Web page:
It’s a near impossible task to educate black children in a society that constantly interrupts that work with such violence. Still, it’s incumbent on educators like me to guide our students through the moment we’re living in — even when we can’t answer all their questions, and even if we’re sometimes confused ourselves.

I began teaching in 2014, the year the police killings of Eric Garner, Michael Brown, and Tamir Rice dominated headlines. The tragedies have piled on, a new one seeming to occur every month since I first stepped into a classroom. I currently teach ninth-graders at a predominantly black charter school in Brooklyn, and I often find myself struggling to make sense of the events for my students.

I’ve shown them clips from popular films like “Selma” and “Fruitvale Station” and prepared lessons on the civil rights movement, and I’ve done my best to ground it all in the subjects I was hired to teach — American history, composition, and college readiness. My hope is that these films will encourage my students to connect today’s police violence to our nation’s history of racial injustice. And, because there are no easy answers, they’ll simply be encouraged by the perseverance of those who came before them.

I can’t help but worry I’m sending them mixed messages, however, teaching them lessons on resistance while also policing their conduct day to day. As an administrator and one of few black male teachers in my school, I’m often charged with disciplining students. I find myself having a familiar talk with many of them: “get good grades,” “respect authority,” “keep your nose clean.”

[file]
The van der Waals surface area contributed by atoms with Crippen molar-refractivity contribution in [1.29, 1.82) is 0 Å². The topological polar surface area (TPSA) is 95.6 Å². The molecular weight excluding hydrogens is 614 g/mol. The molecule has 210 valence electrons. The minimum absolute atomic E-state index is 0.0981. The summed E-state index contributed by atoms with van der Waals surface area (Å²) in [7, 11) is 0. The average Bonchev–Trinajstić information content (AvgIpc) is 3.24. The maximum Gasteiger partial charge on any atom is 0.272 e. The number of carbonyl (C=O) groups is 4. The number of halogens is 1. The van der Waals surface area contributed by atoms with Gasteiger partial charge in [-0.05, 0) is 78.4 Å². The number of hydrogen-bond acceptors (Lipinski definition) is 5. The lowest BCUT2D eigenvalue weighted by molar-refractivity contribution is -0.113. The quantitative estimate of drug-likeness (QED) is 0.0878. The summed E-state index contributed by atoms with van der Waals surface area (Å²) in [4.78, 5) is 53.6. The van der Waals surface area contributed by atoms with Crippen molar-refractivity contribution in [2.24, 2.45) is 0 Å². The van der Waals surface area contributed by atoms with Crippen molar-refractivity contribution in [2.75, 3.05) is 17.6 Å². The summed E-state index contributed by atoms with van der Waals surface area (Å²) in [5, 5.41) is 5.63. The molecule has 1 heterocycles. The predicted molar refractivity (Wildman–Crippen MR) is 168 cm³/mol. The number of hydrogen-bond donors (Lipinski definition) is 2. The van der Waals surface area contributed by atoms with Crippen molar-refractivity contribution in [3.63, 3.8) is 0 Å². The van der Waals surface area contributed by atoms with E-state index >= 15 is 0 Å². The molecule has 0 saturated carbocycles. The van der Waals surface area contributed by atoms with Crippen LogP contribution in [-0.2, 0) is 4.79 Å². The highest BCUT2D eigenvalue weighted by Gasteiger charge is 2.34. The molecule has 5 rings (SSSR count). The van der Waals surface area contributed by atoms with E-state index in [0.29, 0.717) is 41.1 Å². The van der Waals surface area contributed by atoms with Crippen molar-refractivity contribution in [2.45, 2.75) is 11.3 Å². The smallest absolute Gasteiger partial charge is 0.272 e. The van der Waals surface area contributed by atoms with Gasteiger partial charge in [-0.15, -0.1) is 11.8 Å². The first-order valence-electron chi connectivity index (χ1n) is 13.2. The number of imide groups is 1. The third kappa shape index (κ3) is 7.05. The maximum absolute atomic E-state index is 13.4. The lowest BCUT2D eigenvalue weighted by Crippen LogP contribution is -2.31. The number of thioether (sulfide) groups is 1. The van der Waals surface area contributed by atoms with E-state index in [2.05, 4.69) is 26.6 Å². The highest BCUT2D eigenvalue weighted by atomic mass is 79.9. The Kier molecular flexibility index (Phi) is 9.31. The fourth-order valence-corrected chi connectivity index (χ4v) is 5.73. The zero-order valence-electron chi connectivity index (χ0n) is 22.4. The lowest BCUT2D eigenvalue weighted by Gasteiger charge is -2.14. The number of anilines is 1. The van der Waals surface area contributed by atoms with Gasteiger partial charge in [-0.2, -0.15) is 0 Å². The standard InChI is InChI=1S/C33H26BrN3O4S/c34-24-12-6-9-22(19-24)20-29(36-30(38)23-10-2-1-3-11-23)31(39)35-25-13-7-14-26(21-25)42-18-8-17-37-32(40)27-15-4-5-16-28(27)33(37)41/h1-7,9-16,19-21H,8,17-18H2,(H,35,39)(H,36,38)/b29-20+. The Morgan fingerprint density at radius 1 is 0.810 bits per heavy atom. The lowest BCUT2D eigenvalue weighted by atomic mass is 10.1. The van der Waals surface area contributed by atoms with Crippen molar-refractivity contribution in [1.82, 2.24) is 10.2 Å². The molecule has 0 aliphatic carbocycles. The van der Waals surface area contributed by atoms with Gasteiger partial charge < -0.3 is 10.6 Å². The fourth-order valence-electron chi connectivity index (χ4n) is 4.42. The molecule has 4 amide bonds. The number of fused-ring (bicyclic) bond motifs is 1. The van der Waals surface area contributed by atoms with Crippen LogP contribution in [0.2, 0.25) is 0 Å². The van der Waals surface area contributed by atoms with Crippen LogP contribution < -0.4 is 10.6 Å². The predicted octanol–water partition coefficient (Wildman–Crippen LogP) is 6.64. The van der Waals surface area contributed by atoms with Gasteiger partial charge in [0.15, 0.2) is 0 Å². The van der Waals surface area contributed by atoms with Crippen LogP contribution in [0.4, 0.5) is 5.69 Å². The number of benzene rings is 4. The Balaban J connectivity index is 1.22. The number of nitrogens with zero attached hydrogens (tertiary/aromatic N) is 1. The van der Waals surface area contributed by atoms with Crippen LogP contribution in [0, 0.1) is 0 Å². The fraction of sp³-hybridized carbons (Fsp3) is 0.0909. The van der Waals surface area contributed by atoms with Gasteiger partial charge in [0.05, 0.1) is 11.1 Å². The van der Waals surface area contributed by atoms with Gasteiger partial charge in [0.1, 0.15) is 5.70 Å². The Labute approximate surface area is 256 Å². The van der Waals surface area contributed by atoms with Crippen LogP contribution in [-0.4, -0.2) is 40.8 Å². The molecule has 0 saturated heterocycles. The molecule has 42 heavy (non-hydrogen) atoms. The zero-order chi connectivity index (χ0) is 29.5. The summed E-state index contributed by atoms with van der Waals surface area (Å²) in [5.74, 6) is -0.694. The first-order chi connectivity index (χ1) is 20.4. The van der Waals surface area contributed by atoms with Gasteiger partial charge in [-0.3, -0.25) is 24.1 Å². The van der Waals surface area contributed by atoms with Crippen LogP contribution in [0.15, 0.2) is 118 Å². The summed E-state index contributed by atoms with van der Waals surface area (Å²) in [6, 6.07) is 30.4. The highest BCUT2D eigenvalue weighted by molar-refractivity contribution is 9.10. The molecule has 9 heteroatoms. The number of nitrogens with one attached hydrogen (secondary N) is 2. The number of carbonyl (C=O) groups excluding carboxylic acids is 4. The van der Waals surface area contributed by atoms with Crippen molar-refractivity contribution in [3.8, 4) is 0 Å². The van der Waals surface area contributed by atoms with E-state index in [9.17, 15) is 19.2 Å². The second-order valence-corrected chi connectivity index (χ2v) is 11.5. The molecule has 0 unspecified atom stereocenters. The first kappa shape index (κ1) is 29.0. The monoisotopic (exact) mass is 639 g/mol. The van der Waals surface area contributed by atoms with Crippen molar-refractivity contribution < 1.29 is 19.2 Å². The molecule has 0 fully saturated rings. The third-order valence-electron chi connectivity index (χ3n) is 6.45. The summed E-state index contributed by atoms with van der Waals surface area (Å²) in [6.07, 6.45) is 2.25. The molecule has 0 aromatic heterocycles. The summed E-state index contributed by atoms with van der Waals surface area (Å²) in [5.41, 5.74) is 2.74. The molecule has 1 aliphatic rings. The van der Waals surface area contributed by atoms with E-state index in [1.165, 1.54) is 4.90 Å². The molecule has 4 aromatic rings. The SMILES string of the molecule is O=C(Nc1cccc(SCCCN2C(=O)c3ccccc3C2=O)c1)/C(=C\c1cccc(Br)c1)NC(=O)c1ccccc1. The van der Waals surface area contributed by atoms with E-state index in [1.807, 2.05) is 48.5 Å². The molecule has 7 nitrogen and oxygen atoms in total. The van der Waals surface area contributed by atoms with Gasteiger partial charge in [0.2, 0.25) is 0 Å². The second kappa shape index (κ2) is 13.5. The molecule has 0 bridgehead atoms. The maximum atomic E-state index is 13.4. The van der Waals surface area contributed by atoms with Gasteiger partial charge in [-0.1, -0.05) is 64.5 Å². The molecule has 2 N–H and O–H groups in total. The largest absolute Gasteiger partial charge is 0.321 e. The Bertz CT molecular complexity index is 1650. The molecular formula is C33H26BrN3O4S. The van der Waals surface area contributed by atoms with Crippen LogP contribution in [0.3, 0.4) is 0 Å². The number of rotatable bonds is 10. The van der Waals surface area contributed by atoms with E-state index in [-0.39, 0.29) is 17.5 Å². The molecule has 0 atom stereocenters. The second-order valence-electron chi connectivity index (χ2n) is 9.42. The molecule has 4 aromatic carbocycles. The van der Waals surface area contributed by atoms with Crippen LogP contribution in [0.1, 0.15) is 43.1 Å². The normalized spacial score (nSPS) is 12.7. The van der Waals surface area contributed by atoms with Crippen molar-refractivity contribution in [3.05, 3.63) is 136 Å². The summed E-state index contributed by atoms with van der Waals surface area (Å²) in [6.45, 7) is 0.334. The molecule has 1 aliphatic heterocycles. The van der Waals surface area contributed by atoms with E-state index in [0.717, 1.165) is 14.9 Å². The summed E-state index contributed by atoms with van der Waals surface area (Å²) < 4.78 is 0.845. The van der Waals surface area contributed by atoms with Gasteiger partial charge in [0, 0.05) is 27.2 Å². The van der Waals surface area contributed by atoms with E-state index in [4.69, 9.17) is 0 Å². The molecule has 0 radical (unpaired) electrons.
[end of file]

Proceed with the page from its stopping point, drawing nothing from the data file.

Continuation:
It’s instruction and advice that can feel pointless when a “good kid” like Jordan Edwards can have his life cut short by those sworn to serve and protect him. Still, I try in hopes that good grades and polite behavior will insulate my students from some of society’s dangers, if not all of them.

The Monday after police killed Edwards, I asked the students in my college readiness class to watch a news clip about the shooting and write out their feelings, or sit in silence and reflect. Many of them were already aware of what happened. I was proud that so many of them were abreast of the news but saddened by their reflections. At just 14 and 15 years old, many of them have already come to accept deaths like Jordan’s as the norm, and readily expect that any one of them could be next. “Will this police officer even be fired?” one asked. “Was the cop white?”

The young man I worry about the most was more talkative than usual that day. During the class discussion, he shared his guilt of being the only one of his friends who “made it” — making it meaning being alive, still, and free. The guilt sometimes cripples him, he said, and high-profile police killings like Jordan’s compound that guilt with a feeling of hopelessness. They make him think he will die in the streets one way or another.

I didn’t know what to say then, and I still don’t have a response for him. I’ve always taught students that earning an education might exempt them from the perils of being black in America, or at least give them a chance at something more. I was raised on that notion and believed it so much that I became an educator. But deaths like Jordan’s leave me choking on the reality that nothing I can teach will shield my students from becoming the next hashtag.

In lieu of protection, I offer what I can. I provide a space for my students to express their feelings. I offer love and consideration in our day-to-day interactions and do my best to make them feel seen and, hopefully, safe for a few hours each day.

Fredrick Scott Salyers teaches at a charter high school in Brooklyn. He began his career in education as a resident director at Morehouse College. Find more of his work here.